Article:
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Streaming services may rescue the Pay TV market

They're being used to attract younger subscribers

April 15, 2014 04:15 PM ET

Computerworld - The North American pay TV market is highly saturated, and growth for individual service providers typically comes from churn rather than large numbers of new subscribers.

That led to a decline in pay TV subscriptions from 2009 to 2013. But, according to one analysis, boosts in network speed and bundling options that include Internet Protocol TV (IPTV) is leading market growth for the first time in a long time.

Last year, the pay TV market saw a 0.58% loss subscribers; this year, the market's expected to grow 0.14%, according to market research firm Strategy Analytics.

Pay TV
Pay TV providers will experience modest gains through 2019 (source: Strategy Analytics).

North American Digital Television (DTV) subscriptions are expected to grow from 128.5 million households in 2013 to 142.6 million by 2019, implying a six-year compound annual growth rate (CAGR) of 1.8%, according to the Digital TV Forecast by Strategy Analytics.

IPTV will be the bright spot of the Pay TV market in the US, according to the research firm. In 2013, IPTV subscriptions grew by 17.5% year-on-year and that trend will continue with CAGR of 8.3% through 2019.

"When we talk about IPTV we're talking about streaming linear TV through Telcos providers like Verizon FiOS and AT&T U-Verse," said Eric Smith, a Strategy Analytics analyst and author of the Digital TV Forecast. "IPTV is combined with faster broadband over fiber optics by AT&T and Verizon, who are offering better bundling options that drives down the price compared with other cable and satellite provider competitors."

For example, Verizon and AT&T are offering "quad play" packages that bundle in mobile connectivity with previous "triple play" plans that included landline telephone, TV and Internet service.

IPTV
IPTV services are attracting customers on price, speed, and bundling options (Source: Strategy Analysis).

"Comcast has become a technology leader with its Xfinity X1 and X2 platforms as well as the RDK," Jason Blackwell, a Strategy Analytics director, said in a statement. "This is driving a global trend where operators with advanced gateways and services have seen subscriber growth, better customer retention, and higher average revenues per user."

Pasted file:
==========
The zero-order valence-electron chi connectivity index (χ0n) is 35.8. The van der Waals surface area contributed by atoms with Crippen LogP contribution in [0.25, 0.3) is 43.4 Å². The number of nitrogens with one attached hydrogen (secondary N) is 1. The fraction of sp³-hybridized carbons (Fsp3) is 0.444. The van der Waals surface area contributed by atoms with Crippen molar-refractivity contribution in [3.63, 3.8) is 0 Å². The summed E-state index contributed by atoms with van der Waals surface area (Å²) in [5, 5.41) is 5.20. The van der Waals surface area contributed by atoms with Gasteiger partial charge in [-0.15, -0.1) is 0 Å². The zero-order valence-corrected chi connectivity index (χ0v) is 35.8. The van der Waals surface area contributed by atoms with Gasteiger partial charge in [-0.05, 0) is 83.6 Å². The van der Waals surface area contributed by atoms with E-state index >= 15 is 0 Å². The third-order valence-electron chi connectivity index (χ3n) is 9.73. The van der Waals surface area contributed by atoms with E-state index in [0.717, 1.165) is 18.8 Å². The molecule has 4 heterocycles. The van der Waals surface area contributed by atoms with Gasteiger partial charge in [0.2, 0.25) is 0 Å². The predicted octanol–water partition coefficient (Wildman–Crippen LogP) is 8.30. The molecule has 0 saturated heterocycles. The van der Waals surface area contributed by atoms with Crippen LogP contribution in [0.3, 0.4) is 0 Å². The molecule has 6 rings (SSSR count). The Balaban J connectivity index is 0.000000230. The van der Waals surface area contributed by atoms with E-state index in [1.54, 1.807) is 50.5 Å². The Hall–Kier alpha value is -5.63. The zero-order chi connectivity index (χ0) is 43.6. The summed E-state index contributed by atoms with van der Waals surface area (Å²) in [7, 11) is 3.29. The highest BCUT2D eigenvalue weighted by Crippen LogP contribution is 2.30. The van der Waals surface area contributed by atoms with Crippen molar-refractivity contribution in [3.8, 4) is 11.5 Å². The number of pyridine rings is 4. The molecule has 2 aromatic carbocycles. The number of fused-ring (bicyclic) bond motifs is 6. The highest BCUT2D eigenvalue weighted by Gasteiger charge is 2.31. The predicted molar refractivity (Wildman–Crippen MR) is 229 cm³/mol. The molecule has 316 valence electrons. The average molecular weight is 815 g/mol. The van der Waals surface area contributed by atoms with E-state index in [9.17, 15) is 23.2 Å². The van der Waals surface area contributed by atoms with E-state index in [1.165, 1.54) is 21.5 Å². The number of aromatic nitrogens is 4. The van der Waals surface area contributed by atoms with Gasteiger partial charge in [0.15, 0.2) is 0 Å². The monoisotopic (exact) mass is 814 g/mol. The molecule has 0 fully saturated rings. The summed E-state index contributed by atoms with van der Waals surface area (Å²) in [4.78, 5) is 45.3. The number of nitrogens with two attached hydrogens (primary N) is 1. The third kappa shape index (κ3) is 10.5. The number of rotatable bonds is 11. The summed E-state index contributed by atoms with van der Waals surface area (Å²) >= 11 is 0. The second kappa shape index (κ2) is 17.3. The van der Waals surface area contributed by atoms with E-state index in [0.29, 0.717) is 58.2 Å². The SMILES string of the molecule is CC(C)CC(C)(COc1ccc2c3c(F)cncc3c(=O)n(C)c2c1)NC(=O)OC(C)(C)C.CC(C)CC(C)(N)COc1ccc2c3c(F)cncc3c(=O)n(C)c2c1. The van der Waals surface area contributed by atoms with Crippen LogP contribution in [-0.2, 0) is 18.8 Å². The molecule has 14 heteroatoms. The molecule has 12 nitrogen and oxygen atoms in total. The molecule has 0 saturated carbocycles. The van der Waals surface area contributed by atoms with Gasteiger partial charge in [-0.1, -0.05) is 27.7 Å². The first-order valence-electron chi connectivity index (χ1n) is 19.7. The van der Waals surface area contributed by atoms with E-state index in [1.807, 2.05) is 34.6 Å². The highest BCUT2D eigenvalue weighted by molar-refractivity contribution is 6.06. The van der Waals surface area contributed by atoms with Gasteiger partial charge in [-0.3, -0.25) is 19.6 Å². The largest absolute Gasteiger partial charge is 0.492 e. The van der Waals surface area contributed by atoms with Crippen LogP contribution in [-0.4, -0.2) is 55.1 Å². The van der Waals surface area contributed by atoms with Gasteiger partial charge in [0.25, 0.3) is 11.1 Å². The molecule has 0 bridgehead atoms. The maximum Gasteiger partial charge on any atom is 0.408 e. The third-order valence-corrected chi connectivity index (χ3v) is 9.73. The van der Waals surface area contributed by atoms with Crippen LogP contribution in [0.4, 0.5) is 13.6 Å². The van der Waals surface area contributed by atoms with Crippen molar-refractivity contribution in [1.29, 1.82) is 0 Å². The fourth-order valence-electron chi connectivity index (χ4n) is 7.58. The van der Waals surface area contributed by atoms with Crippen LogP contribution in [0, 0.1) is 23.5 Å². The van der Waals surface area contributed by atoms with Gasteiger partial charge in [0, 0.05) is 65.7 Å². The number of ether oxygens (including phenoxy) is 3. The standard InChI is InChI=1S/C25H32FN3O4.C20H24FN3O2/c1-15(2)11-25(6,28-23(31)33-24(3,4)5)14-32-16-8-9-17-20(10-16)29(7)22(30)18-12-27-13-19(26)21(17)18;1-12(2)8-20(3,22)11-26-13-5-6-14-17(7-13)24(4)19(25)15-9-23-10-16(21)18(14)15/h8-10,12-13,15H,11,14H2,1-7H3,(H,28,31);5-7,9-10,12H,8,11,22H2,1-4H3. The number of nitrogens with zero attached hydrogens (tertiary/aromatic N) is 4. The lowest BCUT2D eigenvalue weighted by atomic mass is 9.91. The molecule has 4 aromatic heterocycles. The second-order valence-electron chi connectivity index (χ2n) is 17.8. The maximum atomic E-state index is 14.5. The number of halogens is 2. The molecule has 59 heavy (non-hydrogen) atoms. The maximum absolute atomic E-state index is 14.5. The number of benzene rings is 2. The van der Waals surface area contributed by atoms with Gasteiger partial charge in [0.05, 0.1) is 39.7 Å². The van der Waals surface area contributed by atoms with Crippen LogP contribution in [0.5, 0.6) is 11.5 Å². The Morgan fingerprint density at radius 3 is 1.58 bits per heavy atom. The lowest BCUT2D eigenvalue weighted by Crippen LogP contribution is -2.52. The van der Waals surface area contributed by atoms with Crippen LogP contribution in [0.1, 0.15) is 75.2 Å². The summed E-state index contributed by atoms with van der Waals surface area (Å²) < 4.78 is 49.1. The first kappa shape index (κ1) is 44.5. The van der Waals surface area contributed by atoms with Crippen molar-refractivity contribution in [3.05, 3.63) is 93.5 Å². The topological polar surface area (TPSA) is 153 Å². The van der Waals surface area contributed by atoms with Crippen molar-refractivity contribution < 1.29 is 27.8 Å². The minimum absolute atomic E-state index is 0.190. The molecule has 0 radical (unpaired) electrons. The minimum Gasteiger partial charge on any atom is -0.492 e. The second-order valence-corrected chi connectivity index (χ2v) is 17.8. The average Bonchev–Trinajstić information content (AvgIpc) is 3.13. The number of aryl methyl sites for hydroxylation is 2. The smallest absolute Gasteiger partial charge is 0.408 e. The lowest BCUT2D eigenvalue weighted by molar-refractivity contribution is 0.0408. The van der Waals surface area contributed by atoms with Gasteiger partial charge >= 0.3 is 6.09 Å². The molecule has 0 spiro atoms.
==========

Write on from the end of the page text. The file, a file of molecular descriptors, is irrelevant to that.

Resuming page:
It's analogous to insurance companies that offer reduced pricing as more services are added, such as bundling home and auto plans.

"We expect to see these customers return to Pay TV gradually, albeit with different packages or different services than those they left, and IPTV services in particular stand to gain the most," Smith said.

Caveat emptor

In contrast to the Strategy Analytics forecast, Eric Brannon, a senior analyst with research firm IHS, said he expects pay TV subscriptions to decline "nominally" through 2018 - from 100.8 million today to 100.3 million in 2018. That's because the market is saturated by an older generation of homeowners, where IPTV provided by Telcos is being adopted by those under 30 years of age.

Brannon believes Strategy Analysis is seeing an uptick because several digital TV providers have had a banner year, but that's not necessarily indicative of a long-term trend.

"I believe it's the fact that cable providers have woken up to fact that two-year buy-in contracts are a significant deterrent for people. When service levels are comparable between IPTV and cable -- and cost is relatively comparative... really IPTV is going to win every time. It's the new kid on the block," Brannon said.

Brannon said IHS Q4 2013 figures had the pay TV market losing about 500,000 subscribers last year.

One trend Brannon doesn't see going away is the bait and switch strategy of many pay TV services.

While they've become very aggressive in bundling services, reducing pricing and even eliminating two-year contracts, prices may go up while no one is looking.

"Cable operators allow you to come onto their service and hop off as you see fit," Brannon said. "Their dirty little secret is to raise rates over time. Their ultimate angle is they hope you'll be hopping on long enough to forget you're on promotional pricing and you won't check your bill over time when the price goes back up."

covers consumer data storage, consumerization of IT, mobile device management, renewable energy, telematics/car tech and entertainment tech for Computerworld. Follow Lucas on Twitter at Twitter @lucasmearian or subscribe to Lucas's RSS feed Mearian RSS. His e-mail address is lmearian@computerworld.com.

See more by Lucas Mearian on Computerworld.com.

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